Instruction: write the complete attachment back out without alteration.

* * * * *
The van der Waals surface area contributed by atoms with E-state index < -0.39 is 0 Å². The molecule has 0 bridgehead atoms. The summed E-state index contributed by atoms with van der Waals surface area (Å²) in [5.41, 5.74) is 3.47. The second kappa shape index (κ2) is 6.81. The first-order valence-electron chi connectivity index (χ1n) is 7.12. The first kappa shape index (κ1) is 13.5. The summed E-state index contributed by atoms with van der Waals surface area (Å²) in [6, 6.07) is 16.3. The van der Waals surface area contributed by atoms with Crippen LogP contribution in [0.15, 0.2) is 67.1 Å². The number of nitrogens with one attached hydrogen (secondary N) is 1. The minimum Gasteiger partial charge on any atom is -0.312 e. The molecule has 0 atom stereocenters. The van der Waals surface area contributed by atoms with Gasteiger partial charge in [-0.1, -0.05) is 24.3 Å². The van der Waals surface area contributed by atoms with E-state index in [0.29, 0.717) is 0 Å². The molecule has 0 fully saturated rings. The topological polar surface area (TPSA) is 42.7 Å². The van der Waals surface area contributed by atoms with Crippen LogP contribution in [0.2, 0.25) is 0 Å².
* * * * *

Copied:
The van der Waals surface area contributed by atoms with E-state index < -0.39 is 0 Å². The molecule has 0 bridgehead atoms. The summed E-state index contributed by atoms with van der Waals surface area (Å²) in [5.41, 5.74) is 3.47. The second kappa shape index (κ2) is 6.81. The first-order valence-electron chi connectivity index (χ1n) is 7.12. The first kappa shape index (κ1) is 13.5. The summed E-state index contributed by atoms with van der Waals surface area (Å²) in [6, 6.07) is 16.3. The van der Waals surface area contributed by atoms with Crippen LogP contribution in [0.15, 0.2) is 67.1 Å². The number of nitrogens with one attached hydrogen (secondary N) is 1. The minimum Gasteiger partial charge on any atom is -0.312 e. The molecule has 0 atom stereocenters. The van der Waals surface area contributed by atoms with Gasteiger partial charge in [-0.1, -0.05) is 24.3 Å². The van der Waals surface area contributed by atoms with E-state index in [0.29, 0.717) is 0 Å². The molecule has 0 fully saturated rings. The topological polar surface area (TPSA) is 42.7 Å². The van der Waals surface area contributed by atoms with Crippen LogP contribution in [0.2, 0.25) is 0 Å².